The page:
Shame No More

Shame No More

Someone once said,

“Guilt is when you feel like you’ve done something wrong. Shame is when you believe you are something wrong.”

That definition says it well. As Survivors, we are often filled with feelings of shame and guilt.

I prayed for a woman once who couldn’t escape the feelings of shame. She approached me with her head hanging down as she whispered in my ear, “I’m cursed with shame.”

She barely found a way to get the words out, “I’m a victim of incest. My mother scolds me and tells me I should be ashamed of myself. Doesn’t she know? Can’t she see? I’m drowning in shame, for God’s sake!”

“Shame on you, you naughty girl, or You ought to be ashamed of yourself!”
These are strong words. We have heard them spoken by mothers, fathers, and teachers. Tragically, as children of sexual abuse, these words echo in our soul throughout our lifetime. Shame is on us, and we do feel ashamed.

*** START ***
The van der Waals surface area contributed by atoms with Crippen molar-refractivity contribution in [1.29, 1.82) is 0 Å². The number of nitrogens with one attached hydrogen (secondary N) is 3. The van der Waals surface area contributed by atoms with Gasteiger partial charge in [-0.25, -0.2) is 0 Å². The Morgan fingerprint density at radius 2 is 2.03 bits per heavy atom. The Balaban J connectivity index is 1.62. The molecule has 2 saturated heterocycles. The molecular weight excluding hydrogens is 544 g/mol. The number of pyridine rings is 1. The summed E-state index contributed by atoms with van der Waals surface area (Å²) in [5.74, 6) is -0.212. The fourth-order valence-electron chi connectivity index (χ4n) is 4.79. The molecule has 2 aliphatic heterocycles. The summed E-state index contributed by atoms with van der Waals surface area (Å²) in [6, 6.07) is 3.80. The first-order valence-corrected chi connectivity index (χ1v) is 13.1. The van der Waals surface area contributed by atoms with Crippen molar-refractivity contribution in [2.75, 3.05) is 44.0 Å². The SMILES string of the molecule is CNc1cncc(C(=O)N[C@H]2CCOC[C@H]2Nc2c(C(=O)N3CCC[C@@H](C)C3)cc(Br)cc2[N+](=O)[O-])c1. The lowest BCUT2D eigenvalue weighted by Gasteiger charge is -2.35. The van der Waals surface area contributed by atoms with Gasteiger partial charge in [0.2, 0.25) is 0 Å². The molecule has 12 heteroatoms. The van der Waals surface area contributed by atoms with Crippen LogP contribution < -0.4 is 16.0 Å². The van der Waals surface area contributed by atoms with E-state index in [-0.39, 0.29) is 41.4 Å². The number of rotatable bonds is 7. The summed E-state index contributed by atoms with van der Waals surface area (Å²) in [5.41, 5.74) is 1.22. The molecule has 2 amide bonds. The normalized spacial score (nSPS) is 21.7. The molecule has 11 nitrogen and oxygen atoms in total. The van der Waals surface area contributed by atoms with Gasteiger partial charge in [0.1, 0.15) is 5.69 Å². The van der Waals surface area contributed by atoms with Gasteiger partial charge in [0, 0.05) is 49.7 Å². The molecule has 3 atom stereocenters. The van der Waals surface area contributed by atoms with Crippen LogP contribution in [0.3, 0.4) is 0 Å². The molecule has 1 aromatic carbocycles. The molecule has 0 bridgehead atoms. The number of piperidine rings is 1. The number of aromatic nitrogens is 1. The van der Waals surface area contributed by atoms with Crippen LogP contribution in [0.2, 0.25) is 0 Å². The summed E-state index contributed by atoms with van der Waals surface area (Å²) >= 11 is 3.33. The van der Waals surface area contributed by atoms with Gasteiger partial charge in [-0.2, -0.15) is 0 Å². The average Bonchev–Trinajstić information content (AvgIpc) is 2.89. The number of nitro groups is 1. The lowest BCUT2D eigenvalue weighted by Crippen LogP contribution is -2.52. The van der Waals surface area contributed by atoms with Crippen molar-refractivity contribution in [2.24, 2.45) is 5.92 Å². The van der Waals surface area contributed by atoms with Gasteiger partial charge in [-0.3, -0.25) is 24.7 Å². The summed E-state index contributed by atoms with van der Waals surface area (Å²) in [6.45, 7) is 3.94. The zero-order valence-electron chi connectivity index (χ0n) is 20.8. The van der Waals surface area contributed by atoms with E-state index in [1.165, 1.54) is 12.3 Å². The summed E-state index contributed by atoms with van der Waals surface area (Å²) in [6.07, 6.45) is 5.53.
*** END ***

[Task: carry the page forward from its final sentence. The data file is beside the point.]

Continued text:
Shame says, “I am defective, flawed, a disgrace.” More than a fleeting moment of unworthiness or embarrassment, shame is a pervasive and toxic soul-cancer.

Will we ever escape feelings of shame? Can we truly find a way out?
Yes, I believe so. By putting responsibility squarely on the shoulders of the one who abused us; by realizing we are not flawed at all, but were marred by another who was flawed, broken. We are valuable, worthy, and deserving of life’s best.

I refuse to carry shame or live under it’s obtrusive weight, and when I find it operating in my actions and attitudes, I simply say these words, “Shame get off of me. I am loved, valued and worthy. I will not fellowship with you.”

Maybe simplistic, but saying those words out loud shift my focus and remind me to set my thoughts on things above.

Is shame an emotion you battle with? What helps you to shed the shame-based mentality?

For more on Shame, see Chapter 5, The Emotional Carnage of Shame, Guilt, and Fear, in my book When A Woman You Love Was Abused

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